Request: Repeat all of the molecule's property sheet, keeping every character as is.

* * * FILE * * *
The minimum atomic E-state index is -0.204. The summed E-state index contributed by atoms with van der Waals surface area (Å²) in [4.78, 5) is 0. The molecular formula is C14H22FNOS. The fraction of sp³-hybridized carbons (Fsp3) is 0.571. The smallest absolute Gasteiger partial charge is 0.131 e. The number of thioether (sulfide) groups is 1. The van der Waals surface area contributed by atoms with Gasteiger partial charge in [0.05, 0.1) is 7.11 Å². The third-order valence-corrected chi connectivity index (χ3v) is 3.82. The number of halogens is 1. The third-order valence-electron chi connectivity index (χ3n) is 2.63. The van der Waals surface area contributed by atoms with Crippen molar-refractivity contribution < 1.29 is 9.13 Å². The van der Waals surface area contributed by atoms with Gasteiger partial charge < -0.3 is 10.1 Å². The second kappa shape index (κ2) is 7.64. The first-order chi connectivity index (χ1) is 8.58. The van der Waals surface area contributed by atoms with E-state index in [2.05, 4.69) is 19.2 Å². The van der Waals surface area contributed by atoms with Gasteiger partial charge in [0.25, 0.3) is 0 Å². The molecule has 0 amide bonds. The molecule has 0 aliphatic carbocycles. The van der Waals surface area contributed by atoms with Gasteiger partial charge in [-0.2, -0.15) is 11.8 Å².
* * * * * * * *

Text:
The minimum atomic E-state index is -0.204. The summed E-state index contributed by atoms with van der Waals surface area (Å²) in [4.78, 5) is 0. The molecular formula is C14H22FNOS. The fraction of sp³-hybridized carbons (Fsp3) is 0.571. The smallest absolute Gasteiger partial charge is 0.131 e. The number of thioether (sulfide) groups is 1. The van der Waals surface area contributed by atoms with Gasteiger partial charge in [0.05, 0.1) is 7.11 Å². The third-order valence-corrected chi connectivity index (χ3v) is 3.82. The number of halogens is 1. The third-order valence-electron chi connectivity index (χ3n) is 2.63. The van der Waals surface area contributed by atoms with Crippen molar-refractivity contribution < 1.29 is 9.13 Å². The van der Waals surface area contributed by atoms with Gasteiger partial charge < -0.3 is 10.1 Å². The second kappa shape index (κ2) is 7.64. The first-order chi connectivity index (χ1) is 8.58. The van der Waals surface area contributed by atoms with E-state index in [2.05, 4.69) is 19.2 Å². The van der Waals surface area contributed by atoms with Gasteiger partial charge in [0.25, 0.3) is 0 Å². The molecule has 0 amide bonds. The molecule has 0 aliphatic carbocycles. The van der Waals surface area contributed by atoms with Gasteiger partial charge in [-0.2, -0.15) is 11.8 Å².